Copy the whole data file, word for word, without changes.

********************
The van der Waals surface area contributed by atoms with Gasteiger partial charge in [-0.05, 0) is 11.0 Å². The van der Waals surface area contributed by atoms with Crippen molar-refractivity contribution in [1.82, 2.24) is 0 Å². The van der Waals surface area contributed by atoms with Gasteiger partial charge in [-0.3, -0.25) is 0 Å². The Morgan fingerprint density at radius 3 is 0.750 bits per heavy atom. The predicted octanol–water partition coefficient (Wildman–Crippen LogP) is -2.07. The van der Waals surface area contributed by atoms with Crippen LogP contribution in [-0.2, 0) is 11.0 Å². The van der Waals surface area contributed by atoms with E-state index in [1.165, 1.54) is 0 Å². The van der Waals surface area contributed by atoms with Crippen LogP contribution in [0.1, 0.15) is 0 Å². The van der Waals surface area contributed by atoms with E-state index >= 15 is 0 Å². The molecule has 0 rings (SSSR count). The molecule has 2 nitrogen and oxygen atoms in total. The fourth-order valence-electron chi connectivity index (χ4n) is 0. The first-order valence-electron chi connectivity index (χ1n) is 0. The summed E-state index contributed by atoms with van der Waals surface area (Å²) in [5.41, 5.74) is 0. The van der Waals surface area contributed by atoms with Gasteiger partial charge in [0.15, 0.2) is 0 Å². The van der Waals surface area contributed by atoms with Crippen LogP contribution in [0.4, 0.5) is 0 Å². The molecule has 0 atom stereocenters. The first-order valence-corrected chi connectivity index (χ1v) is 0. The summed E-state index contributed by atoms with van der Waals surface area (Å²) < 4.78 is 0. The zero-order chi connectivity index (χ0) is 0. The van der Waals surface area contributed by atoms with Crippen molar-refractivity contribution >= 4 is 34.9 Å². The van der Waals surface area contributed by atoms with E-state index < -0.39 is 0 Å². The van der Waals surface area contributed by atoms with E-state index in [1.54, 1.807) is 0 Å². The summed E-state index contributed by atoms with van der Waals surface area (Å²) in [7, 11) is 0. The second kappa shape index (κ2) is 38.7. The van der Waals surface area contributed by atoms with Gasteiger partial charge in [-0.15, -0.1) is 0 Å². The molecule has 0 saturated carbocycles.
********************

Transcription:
The van der Waals surface area contributed by atoms with Gasteiger partial charge in [-0.05, 0) is 11.0 Å². The van der Waals surface area contributed by atoms with Crippen molar-refractivity contribution in [1.82, 2.24) is 0 Å². The van der Waals surface area contributed by atoms with Gasteiger partial charge in [-0.3, -0.25) is 0 Å². The Morgan fingerprint density at radius 3 is 0.750 bits per heavy atom. The predicted octanol–water partition coefficient (Wildman–Crippen LogP) is -2.07. The van der Waals surface area contributed by atoms with Crippen LogP contribution in [-0.2, 0) is 11.0 Å². The van der Waals surface area contributed by atoms with E-state index in [1.165, 1.54) is 0 Å². The van der Waals surface area contributed by atoms with Crippen LogP contribution in [0.1, 0.15) is 0 Å². The van der Waals surface area contributed by atoms with E-state index >= 15 is 0 Å². The molecule has 0 rings (SSSR count). The molecule has 2 nitrogen and oxygen atoms in total. The fourth-order valence-electron chi connectivity index (χ4n) is 0. The first-order valence-electron chi connectivity index (χ1n) is 0. The summed E-state index contributed by atoms with van der Waals surface area (Å²) in [5.41, 5.74) is 0. The van der Waals surface area contributed by atoms with Gasteiger partial charge in [0.15, 0.2) is 0 Å². The van der Waals surface area contributed by atoms with Crippen LogP contribution in [0.4, 0.5) is 0 Å². The molecule has 0 atom stereocenters. The first-order valence-corrected chi connectivity index (χ1v) is 0. The summed E-state index contributed by atoms with van der Waals surface area (Å²) < 4.78 is 0. The zero-order chi connectivity index (χ0) is 0. The van der Waals surface area contributed by atoms with Crippen molar-refractivity contribution >= 4 is 34.9 Å². The van der Waals surface area contributed by atoms with E-state index < -0.39 is 0 Å². The van der Waals surface area contributed by atoms with E-state index in [1.54, 1.807) is 0 Å². The summed E-state index contributed by atoms with van der Waals surface area (Å²) in [7, 11) is 0. The second kappa shape index (κ2) is 38.7. The van der Waals surface area contributed by atoms with Gasteiger partial charge in [-0.15, -0.1) is 0 Å². The molecule has 0 saturated carbocycles.